Bony head of a young cow. Image: C. Guintard (ENVN).

In other gnathostomes, the half-mandible is composed of at least 2 bones: dentary and angulo-articular (see the page dedicated to the osteology of the tuna head).

  • In acanthomorphs :

The premaxilla of acanthomorphs possesses a developped ascendant process (as.pr)  associated to a large rostral cartilage (r.ca).

Premaxilla of Bodianus diplotaenia (Labridae). Image: S. Tercerie.
Rostral cartilage (r.ca, stained in blue) of a young turbot (Scophthalmus maximus, Scophthalmidae), after a Cleared & Stained protocole.
Image: F. Wagemans (Univ. Liège).
These two structures are only present in  acanthomorphs.

* Innovations in soft organs

Mammals are the sole animals to possess lacteal glands producing milk.

glandes lactéales d'une vache

in a cow (Bos taurus, Bovidae). Image: C. Guintard (ENVN).

In acanthomorphs, the palato-vomerine ligament — uniting the palatine to the vomer  — is divided in two independant ligaments , while there is only one in the other teleosteans.

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Ventral view of the vomer region of an acanthomorph.
Drawing: B. Chanet, modified from Stiassny (1986).
 
The blue structure (r.ca) is the rostral cartilage. Bones (pal : palatine and vo : vomer) are in white.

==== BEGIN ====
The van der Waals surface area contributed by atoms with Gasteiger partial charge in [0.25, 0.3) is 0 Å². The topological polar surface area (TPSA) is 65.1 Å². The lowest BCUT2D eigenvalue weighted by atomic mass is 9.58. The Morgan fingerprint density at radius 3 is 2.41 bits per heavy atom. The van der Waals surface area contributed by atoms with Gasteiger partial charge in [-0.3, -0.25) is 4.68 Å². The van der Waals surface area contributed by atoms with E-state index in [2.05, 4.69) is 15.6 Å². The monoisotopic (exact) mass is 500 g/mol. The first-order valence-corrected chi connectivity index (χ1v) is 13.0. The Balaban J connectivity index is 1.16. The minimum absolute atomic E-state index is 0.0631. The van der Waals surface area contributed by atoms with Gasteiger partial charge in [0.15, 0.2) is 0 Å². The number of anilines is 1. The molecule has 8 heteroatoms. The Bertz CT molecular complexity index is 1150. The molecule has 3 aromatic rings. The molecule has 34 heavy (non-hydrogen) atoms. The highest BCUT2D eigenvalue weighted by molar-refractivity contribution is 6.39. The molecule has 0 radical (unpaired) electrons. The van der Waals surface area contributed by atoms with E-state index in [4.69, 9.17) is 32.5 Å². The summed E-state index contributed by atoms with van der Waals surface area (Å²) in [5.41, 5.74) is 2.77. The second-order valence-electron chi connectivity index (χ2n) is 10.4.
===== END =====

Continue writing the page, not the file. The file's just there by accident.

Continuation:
Palato-vomers ligaments  are  indicated in orange.
 

* Innovations in the  proteins

Four types  of hemoglobin exist in acanthomorphs, with the rare exception of the species with no hemoglobin.


A dozen of different hemoglobins exist in mammals.


* Innovations in the chromosomes

The caryotype of acanthomorphs is simpler than the caryotype of mammals. However, actinopterygians or ray-finned fishes — the clade to which acanthomorphs belong — underwent several events of complete duplications, with multiplications of the number of chromosomes.

Tetraodon nigroviridis (Tétraodontidés)Same phenomena occured in the genome. Even if there are some very compact genomes,  like the one of the green spotted puffer, Tetraodon nigroviridis (Tetraodontidae), many acanthomorphs have genome larger than mammals.


* Innovations in the genes controling developpment

The study of the developement of the pectoral fin of the zebrafish (Danio rerio, Cyprinidae) provided data to understand the molecular events occuring during the formation of this fin and the anterior limb of tetrapods. Similar genes play important roles in the developpment of both.

Recently, Zhang et al. (2010) demonstrated that some genes (actinodin) controling the formation of this fin are completely absent in tetrapods. The setting-up  of the pectoral fin appears to be more complex and more "controled" as to the number of implicated genes. 

Convergent features